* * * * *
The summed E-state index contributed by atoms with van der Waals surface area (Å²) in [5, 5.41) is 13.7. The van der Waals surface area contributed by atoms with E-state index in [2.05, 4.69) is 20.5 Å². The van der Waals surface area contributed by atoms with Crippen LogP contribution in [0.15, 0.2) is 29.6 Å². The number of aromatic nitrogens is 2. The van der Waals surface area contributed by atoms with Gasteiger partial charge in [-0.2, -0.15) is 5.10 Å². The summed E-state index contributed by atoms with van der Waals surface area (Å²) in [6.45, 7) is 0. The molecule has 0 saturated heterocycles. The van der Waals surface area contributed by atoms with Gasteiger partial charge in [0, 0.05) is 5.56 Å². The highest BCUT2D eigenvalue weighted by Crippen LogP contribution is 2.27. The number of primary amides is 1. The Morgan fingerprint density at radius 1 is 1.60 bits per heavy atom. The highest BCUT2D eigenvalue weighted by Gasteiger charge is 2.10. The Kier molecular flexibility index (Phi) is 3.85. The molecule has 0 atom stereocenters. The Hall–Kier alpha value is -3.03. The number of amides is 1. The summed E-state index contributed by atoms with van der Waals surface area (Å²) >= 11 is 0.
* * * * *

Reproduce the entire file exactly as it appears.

The summed E-state index contributed by atoms with van der Waals surface area (Å²) in [5, 5.41) is 13.7. The van der Waals surface area contributed by atoms with E-state index in [2.05, 4.69) is 20.5 Å². The van der Waals surface area contributed by atoms with Crippen LogP contribution in [0.15, 0.2) is 29.6 Å². The number of aromatic nitrogens is 2. The van der Waals surface area contributed by atoms with Gasteiger partial charge in [-0.2, -0.15) is 5.10 Å². The summed E-state index contributed by atoms with van der Waals surface area (Å²) in [6.45, 7) is 0. The molecule has 0 saturated heterocycles. The van der Waals surface area contributed by atoms with Gasteiger partial charge in [0, 0.05) is 5.56 Å². The highest BCUT2D eigenvalue weighted by Crippen LogP contribution is 2.27. The number of primary amides is 1. The Morgan fingerprint density at radius 1 is 1.60 bits per heavy atom. The highest BCUT2D eigenvalue weighted by Gasteiger charge is 2.10. The Kier molecular flexibility index (Phi) is 3.85. The molecule has 0 atom stereocenters. The Hall–Kier alpha value is -3.03. The number of amides is 1. The summed E-state index contributed by atoms with van der Waals surface area (Å²) >= 11 is 0.